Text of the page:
Know Your System!


A facility has different voltage and current levels, depending on where you are in the system. Conductors can be close together or far apart. Different spots have different specifics and different levels of danger.

A professional arc flash study reviews your facilities’ electrical system and determines the danger levels at specific spots in the system.

Existing Documentation


Specialists start with as-built system drawings and documentation. This is typically the facilities’ layout and electrical one-line drawings.

Field Verification


They field verify this information by following the system through the plant or facility. Any changes are updated in the documentation.

Equipment covers are removed to inspect and gather:

  • Protective device manufacturer/types/sizes/settings
  • Cable size/lengths
  • Transformer impedance values
  • KVA sizes

Equipment of interest are those electrical system items personnel may interact with while energized. These would include:

  • Electrical Panels
  • Switchboards
  • Motor Control Centers
  • Transformers
  • Fused Disconnects
  • Switchgear
  • Control Panels

Modeling/Analysis Software


Field data is loaded into a power system analysis software to run a:

  • short-circuit analysis
  • coordination analysis
  • arc flash analysis

Arc Flash Labels and PPE

The results from the completed analysis are used to generate arc flash labels. These labels are placed in clear view at the equipment of interest locations. The labels warn of an arc flash hazard, the level of hazard, and the required personal protective equipment (PPE) required to work in that area.


When You Need Surgery, You See a Surgeon!


You would not think of asking your general practitioner to perform knee surgery. He or she may know a thing or two about it, but that is not their expertise. You want an orthopedic surgeon specializing in knee replacement surgery. Someone that does this as their profession! The odds of a successful outcome are much better!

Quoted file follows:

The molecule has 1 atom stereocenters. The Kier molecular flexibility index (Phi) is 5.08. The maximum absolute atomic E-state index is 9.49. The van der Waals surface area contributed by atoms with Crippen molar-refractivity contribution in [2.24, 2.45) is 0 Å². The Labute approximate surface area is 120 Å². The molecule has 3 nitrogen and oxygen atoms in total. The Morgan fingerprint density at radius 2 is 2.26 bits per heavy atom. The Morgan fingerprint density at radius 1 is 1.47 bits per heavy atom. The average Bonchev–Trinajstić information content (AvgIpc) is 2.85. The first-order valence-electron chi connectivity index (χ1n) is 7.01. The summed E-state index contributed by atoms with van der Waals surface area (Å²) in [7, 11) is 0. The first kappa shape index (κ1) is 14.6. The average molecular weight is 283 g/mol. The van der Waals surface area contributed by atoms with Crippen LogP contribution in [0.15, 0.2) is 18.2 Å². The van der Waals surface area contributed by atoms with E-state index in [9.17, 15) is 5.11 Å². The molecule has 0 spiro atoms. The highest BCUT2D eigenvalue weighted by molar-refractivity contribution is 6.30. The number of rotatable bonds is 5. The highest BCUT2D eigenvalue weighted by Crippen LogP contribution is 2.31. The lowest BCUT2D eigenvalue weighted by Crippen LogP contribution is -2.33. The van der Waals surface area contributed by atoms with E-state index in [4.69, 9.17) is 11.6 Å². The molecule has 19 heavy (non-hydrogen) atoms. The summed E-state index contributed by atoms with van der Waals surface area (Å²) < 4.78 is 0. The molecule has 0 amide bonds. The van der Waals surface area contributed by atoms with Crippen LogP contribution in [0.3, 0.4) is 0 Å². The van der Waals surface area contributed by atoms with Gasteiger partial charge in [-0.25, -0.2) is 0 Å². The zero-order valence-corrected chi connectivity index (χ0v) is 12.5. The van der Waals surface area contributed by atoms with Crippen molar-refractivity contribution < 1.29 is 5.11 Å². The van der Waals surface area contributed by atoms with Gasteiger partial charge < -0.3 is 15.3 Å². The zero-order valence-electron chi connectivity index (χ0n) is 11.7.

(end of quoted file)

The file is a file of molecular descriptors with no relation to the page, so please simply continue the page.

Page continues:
Our Arc Flash Experts are Ready to Serve You!

Excel Engineering has been a trusted advisor and guide to our clients for 32 years! We assist Industrial Manufacturers and Power Utility Companies with consulting expertise. This includes the following disciplines:

  • Arc Flash Studies
  • Electric Power Systems Studies
  • Electrical Design for Facilities and Processes
  • Controls and Automation Engineering for Processes
  • CAD Services
  • Contingent Workforce Personnel
  • Electric Transmission Systems Studies
  • Electrical Safety Training

We work with you to turn challenging projects into high-value outcomes. Invite us to look at your situation. We offer valuable solutions. These will speed up your business, improve your bottom-line, and relieve stress. You and your team can focus on running your business.

Click here now to submit your request for your Arc Flash Study. It is easy and takes just a couple of minutes.


Let’s Get Started

Whether you’re ready to kick off a project or would like to discuss some ideas, our team is ready to get to work.